Original Research ARTICLE
Acute down-regulation of BDNF signaling does not replicate exacerbated amyloid-β levels and cognitive impairment induced by cholinergic basal forebrain lesion
- 1The University of Queensland, Australia
- 2Faculty of Medicine, School of Biomedical Sciences, The University of Queensland, Australia
Degeneration of basal forebrain cholinergic neurons (BFCNs) precedes hippocampal degeneration and pathological amyloid-beta (Aβ accumulation and underpins the development of cognitive dysfunction in sporadic Alzheimer’s disease (AD). We hypothesized that degeneration of BFCNs causes a decrease in neurotrophin levels in innervated brain areas, which in turn promotes the development of Aβ pathology and cognitive impairment. Here we show that lesion of septo-hippocampal BFCNs in a pre-symptomatic transgenic amyloid AD mouse model (APP/PS1 mice) increases soluble Aβ levels in the hippocampus, and induces cognitive deficits in a spatial memory task that are not seen in either unlesioned APP/PS1 or wildtype littermate control mice. Furthermore, the BFCN lesions result in decreased levels of brain-derived neurotrophic factor (BDNF). However, viral knockdown of neuronal BDNF in the hippocampus of APP/PS1 mice (in the absence of BFCN loss) neither increased the levels of Aβ nor caused cognitive deficits. These results suggest that the cognitive decline and Aβ pathology induced by BFCN loss occur independent of dysfunctional neuronal BDNF signaling, and may therefore be directly underpinned by reduced cholinergic neurotransmission.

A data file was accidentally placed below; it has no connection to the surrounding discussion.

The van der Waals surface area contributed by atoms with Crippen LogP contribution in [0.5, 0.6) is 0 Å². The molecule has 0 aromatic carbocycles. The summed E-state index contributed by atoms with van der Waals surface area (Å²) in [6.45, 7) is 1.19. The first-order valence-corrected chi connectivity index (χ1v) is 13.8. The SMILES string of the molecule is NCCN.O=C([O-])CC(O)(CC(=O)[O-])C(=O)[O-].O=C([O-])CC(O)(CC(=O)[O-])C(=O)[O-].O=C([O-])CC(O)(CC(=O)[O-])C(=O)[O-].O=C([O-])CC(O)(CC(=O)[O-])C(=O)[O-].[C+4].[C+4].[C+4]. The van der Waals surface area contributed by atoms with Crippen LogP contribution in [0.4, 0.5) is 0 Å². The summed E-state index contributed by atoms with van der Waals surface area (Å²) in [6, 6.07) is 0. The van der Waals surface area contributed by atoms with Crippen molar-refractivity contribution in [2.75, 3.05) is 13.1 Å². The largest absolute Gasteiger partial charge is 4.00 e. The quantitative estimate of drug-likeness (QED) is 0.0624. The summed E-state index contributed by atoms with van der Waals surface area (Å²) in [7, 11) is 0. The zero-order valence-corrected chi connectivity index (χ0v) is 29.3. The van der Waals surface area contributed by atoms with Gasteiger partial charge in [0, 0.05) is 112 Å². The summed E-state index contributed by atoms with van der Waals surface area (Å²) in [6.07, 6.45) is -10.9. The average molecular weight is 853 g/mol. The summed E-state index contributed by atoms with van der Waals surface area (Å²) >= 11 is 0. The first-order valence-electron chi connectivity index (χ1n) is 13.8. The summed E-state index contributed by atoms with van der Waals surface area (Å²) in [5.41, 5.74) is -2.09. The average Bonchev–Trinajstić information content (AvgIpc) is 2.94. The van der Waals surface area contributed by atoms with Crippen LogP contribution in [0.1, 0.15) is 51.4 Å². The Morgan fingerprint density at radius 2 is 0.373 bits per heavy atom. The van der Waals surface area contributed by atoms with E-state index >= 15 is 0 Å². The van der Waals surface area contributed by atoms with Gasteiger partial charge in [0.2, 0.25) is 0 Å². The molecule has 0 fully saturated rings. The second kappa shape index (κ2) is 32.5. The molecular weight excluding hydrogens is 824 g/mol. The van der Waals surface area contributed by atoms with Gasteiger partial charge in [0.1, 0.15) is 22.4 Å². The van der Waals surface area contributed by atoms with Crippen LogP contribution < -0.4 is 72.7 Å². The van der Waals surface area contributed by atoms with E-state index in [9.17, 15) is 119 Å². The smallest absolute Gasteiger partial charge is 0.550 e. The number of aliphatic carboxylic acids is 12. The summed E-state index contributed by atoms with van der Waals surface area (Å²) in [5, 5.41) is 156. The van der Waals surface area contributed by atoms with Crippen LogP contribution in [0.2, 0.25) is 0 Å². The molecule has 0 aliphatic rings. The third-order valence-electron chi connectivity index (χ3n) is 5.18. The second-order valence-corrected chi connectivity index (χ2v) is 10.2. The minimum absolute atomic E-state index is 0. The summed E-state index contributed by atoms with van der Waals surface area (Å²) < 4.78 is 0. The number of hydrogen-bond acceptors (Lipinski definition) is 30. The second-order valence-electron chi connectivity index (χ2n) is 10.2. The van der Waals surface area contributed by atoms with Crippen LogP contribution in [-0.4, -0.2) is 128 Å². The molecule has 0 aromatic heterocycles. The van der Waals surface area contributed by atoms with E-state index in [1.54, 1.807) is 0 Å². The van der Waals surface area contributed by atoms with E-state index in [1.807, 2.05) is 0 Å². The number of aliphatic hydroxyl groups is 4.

Keywords: Alzheimer’s disease, basal forebrain, Cholinergic neuron, Transgenic mouse, Brain-Derived Neurotrophic Factor, Amyloid beta-Peptides
Received: 14 Nov 2017;
Accepted: 06 Feb 2018.
Edited by:Oliver Wirths, Universitätsmedizin Göttingen, Germany
Reviewed by:Wolfgang Härtig, Leipzig University, Germany
Rebecca J. Rylett, University of Western Ontario, Canada
Copyright: © 2018 Turnbull, Boskovic and Coulson. This is an open-access article distributed under the terms of the Creative Commons Attribution License (CC BY). The use, distribution or reproduction in other forums is permitted, provided the original author(s) and the copyright owner are credited and that the original publication in this journal is cited, in accordance with accepted academic practice. No use, distribution or reproduction is permitted which does not comply with these terms.
* Correspondence: Prof. Elizabeth J. Coulson, The University of Queensland, Faculty of Medicine, School of Biomedical Sciences, Brisbane, Australia, email@example.com